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Market Watch

RSS By: Alan Brugler,

Alan Brugler is the President of Brugler Marketing & Management, and the primary analyst and advisor.

Roll On, Big P

May 17, 2013


Market Watch with Alan Brugler

May 17, 2013

Roll On, Big P


That’s P as in Planter. We finally got a break in the weather for a few days, with a huge jump in average daily temperatures. That was accompanied by wind in some areas, amplifying the soil drying effect. Producers put their new GPS equipped planters to work 18 hours a day or more in some cases, and got a lot of seed in the ground. USDA will tell us on Monday what the overall progress was, but it was clearly substantial. The advance would have been larger if not for widespread shower activity breaking out all over the eastern 2/3 of the country from Wednesday evening on. 

Corn futures rallied 17 cents per bushel this week, a 2.5% gain after losing 1.7% the previous week. Ethanol plant margins are positive, and weekly ethanol production responded with a jump in average daily production.  Old crop corn consumption is up accordingly. Imports were zero for the 5th week of the past 6, and ethanol stocks were drawn down to a snug 16.4 million barrels. Export interest, on the other hand, is very weak. Foreign buyers have been soaking up the limited export corn available out of South Africa, and also buying much cheaper Brazilian corn which they hope gets shipped before they need it. US planting progress expanded greatly this week, with trade estimates of total plantings in the 60-75% range for the Monday USDA report. Upper Midwest planting activity was halted by rain on Friday, as were a number of producers in IL and IN. A Memphis based consulting firm reduced its projection of US corn plantings to 96.827 million, about 455,000 fewer than the USDA Planting Intentions report showed in March.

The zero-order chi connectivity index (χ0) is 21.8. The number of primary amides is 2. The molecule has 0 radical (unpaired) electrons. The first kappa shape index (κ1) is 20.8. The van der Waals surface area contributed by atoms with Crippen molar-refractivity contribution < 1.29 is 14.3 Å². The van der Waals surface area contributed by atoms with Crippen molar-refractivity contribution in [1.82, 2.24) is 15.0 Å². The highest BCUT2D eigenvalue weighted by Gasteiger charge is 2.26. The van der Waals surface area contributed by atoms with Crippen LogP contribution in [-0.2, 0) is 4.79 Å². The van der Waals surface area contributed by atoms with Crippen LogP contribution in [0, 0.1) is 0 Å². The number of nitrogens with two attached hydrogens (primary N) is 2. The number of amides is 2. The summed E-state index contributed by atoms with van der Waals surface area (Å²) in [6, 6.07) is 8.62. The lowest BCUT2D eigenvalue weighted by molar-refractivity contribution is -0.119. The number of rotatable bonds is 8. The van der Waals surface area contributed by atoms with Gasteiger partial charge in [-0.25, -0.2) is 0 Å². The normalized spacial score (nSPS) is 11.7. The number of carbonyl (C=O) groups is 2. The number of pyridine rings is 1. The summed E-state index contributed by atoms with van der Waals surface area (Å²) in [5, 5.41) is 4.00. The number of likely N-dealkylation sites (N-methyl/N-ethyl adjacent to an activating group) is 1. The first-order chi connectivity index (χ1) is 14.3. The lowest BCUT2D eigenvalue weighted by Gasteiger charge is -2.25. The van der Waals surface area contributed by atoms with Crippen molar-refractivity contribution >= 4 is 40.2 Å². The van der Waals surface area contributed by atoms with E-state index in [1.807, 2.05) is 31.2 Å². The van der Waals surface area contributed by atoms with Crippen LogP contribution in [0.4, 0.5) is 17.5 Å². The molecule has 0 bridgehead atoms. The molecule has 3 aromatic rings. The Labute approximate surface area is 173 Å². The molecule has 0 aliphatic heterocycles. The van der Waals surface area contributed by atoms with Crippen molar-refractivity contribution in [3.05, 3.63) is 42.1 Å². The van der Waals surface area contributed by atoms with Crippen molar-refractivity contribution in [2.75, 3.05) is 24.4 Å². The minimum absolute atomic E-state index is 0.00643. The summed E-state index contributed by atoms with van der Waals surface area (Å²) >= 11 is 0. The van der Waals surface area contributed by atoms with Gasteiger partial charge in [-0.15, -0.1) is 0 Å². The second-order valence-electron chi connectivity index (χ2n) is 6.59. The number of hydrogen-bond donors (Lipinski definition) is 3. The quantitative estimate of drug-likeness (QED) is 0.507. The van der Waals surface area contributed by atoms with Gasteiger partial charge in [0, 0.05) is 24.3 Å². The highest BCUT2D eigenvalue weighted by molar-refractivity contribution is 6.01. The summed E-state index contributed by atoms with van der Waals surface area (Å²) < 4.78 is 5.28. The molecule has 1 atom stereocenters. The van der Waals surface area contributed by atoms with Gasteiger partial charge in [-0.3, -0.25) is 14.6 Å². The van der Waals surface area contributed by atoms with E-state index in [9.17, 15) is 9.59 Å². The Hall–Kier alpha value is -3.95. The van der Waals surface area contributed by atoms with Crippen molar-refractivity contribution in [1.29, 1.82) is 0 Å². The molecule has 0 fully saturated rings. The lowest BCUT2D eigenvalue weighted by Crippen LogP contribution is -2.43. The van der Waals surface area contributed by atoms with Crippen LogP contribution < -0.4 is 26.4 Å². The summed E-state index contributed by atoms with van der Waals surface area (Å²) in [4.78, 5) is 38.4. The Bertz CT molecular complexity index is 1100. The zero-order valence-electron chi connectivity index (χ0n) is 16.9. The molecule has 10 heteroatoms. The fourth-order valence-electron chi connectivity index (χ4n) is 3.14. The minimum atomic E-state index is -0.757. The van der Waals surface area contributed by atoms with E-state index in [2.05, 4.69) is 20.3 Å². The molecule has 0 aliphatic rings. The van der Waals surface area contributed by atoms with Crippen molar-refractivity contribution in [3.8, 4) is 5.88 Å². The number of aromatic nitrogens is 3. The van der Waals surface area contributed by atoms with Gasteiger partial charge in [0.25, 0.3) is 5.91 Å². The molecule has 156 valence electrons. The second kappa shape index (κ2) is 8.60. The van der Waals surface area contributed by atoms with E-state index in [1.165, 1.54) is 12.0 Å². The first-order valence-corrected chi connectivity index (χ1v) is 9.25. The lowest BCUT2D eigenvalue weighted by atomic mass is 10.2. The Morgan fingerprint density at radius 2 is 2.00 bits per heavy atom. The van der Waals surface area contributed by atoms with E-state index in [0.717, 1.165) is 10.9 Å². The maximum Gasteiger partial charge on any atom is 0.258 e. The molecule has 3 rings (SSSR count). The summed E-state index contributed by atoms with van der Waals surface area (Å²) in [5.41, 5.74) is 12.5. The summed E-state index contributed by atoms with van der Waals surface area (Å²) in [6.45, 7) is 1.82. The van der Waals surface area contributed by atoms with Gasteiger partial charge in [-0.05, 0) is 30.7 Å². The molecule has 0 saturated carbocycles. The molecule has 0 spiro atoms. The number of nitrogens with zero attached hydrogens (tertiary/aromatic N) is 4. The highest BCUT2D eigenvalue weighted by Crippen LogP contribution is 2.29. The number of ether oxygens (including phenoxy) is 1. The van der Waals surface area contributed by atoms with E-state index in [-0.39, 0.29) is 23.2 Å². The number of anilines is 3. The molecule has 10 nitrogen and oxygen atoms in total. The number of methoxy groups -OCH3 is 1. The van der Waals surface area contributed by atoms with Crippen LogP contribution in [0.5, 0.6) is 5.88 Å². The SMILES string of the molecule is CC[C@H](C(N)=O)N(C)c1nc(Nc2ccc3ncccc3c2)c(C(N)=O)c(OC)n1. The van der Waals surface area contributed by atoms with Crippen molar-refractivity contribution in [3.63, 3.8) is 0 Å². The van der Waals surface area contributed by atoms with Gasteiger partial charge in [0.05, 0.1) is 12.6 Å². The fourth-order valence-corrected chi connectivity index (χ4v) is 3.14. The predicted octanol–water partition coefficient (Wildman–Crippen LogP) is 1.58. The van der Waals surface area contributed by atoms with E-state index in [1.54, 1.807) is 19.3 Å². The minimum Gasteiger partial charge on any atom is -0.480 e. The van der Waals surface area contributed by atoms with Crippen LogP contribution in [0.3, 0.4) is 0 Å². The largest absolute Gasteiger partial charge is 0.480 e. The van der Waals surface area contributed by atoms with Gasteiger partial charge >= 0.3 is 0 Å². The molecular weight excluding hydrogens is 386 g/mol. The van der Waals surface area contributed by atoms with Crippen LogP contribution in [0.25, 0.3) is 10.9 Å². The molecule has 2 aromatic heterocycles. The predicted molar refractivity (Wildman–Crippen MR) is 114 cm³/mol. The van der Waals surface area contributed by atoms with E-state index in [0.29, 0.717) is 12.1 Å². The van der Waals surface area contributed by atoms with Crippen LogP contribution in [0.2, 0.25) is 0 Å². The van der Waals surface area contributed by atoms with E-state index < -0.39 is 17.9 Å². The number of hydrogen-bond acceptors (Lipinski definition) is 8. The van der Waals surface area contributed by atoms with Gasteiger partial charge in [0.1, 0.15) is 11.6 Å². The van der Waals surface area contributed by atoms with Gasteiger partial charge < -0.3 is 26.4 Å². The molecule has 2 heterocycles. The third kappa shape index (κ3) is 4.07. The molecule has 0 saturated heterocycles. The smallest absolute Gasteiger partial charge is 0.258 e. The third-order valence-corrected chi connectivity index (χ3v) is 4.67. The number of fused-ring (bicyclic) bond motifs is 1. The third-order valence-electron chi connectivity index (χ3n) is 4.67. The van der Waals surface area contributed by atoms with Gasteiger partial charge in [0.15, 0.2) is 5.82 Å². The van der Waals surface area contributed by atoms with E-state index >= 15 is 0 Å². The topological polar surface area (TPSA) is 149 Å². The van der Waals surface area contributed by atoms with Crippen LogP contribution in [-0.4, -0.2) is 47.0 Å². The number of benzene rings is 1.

Soybeans gained 49 cents per bushels for the week after a 33 cent gain the previous week. Weekly export sales were in line with trade estimates, but soybean meal export activity continues strong and that means higher meal prices if crushers can’t find enough beans. The NOPA crush for April was smaller than had been expected, a little over 120 million bushels. If you don’t crush the beans, you don’t sell the meal.  Meal futures were up 4.3% for the week. Soybean planting activity is just getting rolling, since it usually follows corn planting. Argentine sources indicated that neither exporters nor domestic processors have been able to buy as many beans from the farmer as they did a year ago. This raised crop size questions, but may also be a function of high inflation rates in Argentina and the necessity to keep some physical commodity as an inflation hedge. It does imply reduced export availability for the time being.

Wheat futures were lower on all three exchanges. The focus was on large global production for 2013, and not on the smaller US HRW crop. It was sort of a "you have a problem but we don’t need you anyway" attitude. That said, US weekly export sales were a solid 540,000 MT for the week, so somebody needs US origin wheat. MPLS was the firmest market, as a small planting window opened and then closed as rain chased producers back out of the field. A Memphis based analysis firm projected on Friday that US spring wheat acreage would total 12.401 million acres, apparently little affected by the flooding and planting delays.